Rhône wines are a diverse bunch, unlike Bordeaux Cabernets, which have less differences in taste. Rhônes differ a lot in style. They can be earthy, fruity, spicy or a combination of all. It depends of course on the soil. But even more important is what the wine maker does. While the blends are fairly similar, the wine making techniques differ a lot from winery to winery.
There is no doubt that the ever increasing transparency - initiated 25 years ago by the US wine writer Robert Parker - has enabled a great number of smaller producers to prosper. The quality of grape-growing and winemaking has greatly improved and rather than selling grapes to cooperatives, more growers are making their own wines with reduced yields and greater care. As a result there is more diversity than ever and the internet enables them to better market their wines. "I probably drink more Southern Rhônes than any other kind of wines because it fits in with our cooking. These are wines that are not oaked. You can drink them young and I appreciate the purity of their fruit. I love grenache." said Parker (New York Times 3-22-06). That's nice to hear from one of the most important international wine writers, who has been accused by his UK counterparts, Jancis Robinson and Clive Coates for giving his highest ratings only to full bodied, oaked, high alcohol content wines, the "Parkerized" wines.
The A.O.C. Classification System
The French system of labeling wine is confusing to many grape-oriented wine lovers. In France, the label shows the wine growing area and not the grape variety. The French established the Appellation d'Origine Contrôlée (A.O.C) system in the 1930s, which covers a wide array of agricultural products, such as wine, cheese, sausages and sweets. It goes by the regional system; goal is to protect a region's specific product and gourmet tradition. The Institut National des Appellations d'Origine (INAO) is the regulator. It is illegal to sell a product under one of the A.O.C. labels if it does not comply with the criteria set by INAO. While the French A.O.C. system has its merits, its disadvantage is that mediocre producers can legally make use of what is supposed to be a quality seal and thereby devalue its very purpose. It is also said that it stifles creativity and innovation. In our opinion that is not the case. Even if you are in an A.O.C. region you do not need to follow INAO's rules; you just cannot label your product under the respective A.O.C. label. A few vintners have voluntarily done so. To sum it up: Even with the A.O.C. system one needs to focus on the usual criteria, in the case of wine: the vintner's reputation over the years, the micro-terroir, the grape varieties used, the vintage and the wine making process.
The Côtes du Rhône appellations area comprises over 171 communes in 6 Departments: Ardèche, Drôme, Gard, Loire, Rhône and Vaucluse. In 2004 10 new communes suitable for the production of A.O.C. Côtes du Rhône wines were added, and two communes were dropped due to urbanization.
The different appellations in the Côtes du Rhône area are: Beaumes de Venise (for the reds and the sweet wines), Chateau Grillet, Châteauneuf du Pape, Clairette de Die, Condrieu, Cornas, Côte Rotie, Côteaux de Pierrevert, Grignan-Les-Adhémar (until 2009 known as Côteaux du Tricastin), Côtes du Luberon, Côtes du Rhône, Côtes du Rhône Villages, Côtes du Ventoux, Côtes du Vivarais AOVDQS, Crozes-Hermitage, Gigondas, Hermitage, Lirac, Rasteau (for the sweet wine only), St.Joseph, St.Peray, Tave, Vacqueyras and Vinsobres.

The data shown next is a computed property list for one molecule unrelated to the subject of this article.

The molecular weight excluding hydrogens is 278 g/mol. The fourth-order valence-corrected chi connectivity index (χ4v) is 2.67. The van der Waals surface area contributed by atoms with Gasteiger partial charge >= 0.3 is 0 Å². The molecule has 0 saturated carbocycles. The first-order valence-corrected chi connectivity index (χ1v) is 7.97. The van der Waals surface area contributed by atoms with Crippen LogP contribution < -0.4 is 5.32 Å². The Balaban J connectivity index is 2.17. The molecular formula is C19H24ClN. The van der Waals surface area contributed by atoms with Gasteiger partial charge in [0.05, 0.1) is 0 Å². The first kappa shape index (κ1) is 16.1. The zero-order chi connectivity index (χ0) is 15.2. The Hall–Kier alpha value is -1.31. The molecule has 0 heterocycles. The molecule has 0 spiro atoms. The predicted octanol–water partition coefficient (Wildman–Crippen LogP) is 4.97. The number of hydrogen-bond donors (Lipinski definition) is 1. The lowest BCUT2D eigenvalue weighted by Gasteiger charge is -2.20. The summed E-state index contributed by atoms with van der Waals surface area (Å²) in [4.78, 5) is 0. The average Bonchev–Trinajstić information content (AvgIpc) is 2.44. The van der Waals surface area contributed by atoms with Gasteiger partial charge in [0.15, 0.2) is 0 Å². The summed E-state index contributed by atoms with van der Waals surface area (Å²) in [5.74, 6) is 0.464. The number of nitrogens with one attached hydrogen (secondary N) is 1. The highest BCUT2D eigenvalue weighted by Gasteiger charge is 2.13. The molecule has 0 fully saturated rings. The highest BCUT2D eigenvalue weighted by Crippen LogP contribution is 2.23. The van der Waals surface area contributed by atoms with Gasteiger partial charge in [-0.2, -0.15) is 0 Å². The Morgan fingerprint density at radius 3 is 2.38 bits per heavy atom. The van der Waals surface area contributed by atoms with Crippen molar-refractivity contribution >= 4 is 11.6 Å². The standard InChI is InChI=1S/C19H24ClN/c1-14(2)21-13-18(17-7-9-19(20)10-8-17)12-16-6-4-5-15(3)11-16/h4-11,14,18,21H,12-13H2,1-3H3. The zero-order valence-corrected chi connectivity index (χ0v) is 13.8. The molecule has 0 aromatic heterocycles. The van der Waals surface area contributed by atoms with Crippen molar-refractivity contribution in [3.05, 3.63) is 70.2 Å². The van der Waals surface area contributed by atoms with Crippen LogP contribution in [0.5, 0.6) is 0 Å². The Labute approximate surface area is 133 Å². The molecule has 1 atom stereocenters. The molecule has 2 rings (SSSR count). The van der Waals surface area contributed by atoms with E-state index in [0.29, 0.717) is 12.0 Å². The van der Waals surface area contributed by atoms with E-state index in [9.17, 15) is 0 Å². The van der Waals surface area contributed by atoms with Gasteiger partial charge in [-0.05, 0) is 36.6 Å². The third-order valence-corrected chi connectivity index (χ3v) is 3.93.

Southern Côtes du Rhône Appellations (A.O.C.s):
The A.O.C. Côtes du Rhône at the bottom of the wine pyramid provides some of Frances's best loved wines for everyday use at reasonable prices. The wines are mandated to be at least 40 percent Grenache and have a minimum alcohol level of 11 percent. They can be a bit fruity and in general are unsuitable to be aged.
The A.O.C. Côtes du Rhône Village is the next step up. The areas designated as Côtes du Rhône Village are thought to possess exceptional natural growing conditions. The wines must be made of at least 50 percent Grenache and have a minimum alcohol level of 12.5 percent. 18 villages have the right to append the Côtes du Rhône Village appellation with the respective village name, they are:
In the Provence: Cairanne, Plan de Dieu (Camaret-sur-Aigues, Jonquières, Travaillan, Violès), Rasteau, Roaix, Sablet, Séguret, and Massif d'Uchaux as well as Valreas and Visan in the Enclave des Papes.
In the Drôme Provençale: Puymeras, Rochegude, Rousset-les-Vignes, St.Maurice-sur-Eygues and St. Pantaléon (near Nyons).
In the Gard Provençal: Chusclan, Laudun, St.Gervais and Signargues (Southwest of Avignon).
Roughly 80% of the Côtes du Rhône Village wines are produced from grapes growing in the above villages. The ambition of the top wine villages is to become an A.O.C; i.e. have their own appellation like Châteauneuf du Pape (A.O.C since the beginning of the A.O.C. system in the 1930's). Four Côtes du Rhône villages have achieved this so far. Gigondas (in 1971), Vacqueryas (in 1995) and Beaumes de Venise and Vinsobres (both in 2005). Other candidates are rumored to be Cairanne and Rasteau. In Cairanne this goal is not shared by all vintners; some maintain their wines are marketed better as the top Côtes du Rhône Village rather than under its own Cairanne A.O.C. label. The Côtes du Rhône Village wines are medium body and very diverse from one area to another: rich and able to age in Vinsobres, very fruity rosé in Chusclan, red and white sweet liquorous in Rasteau, spicy red in Cairanne.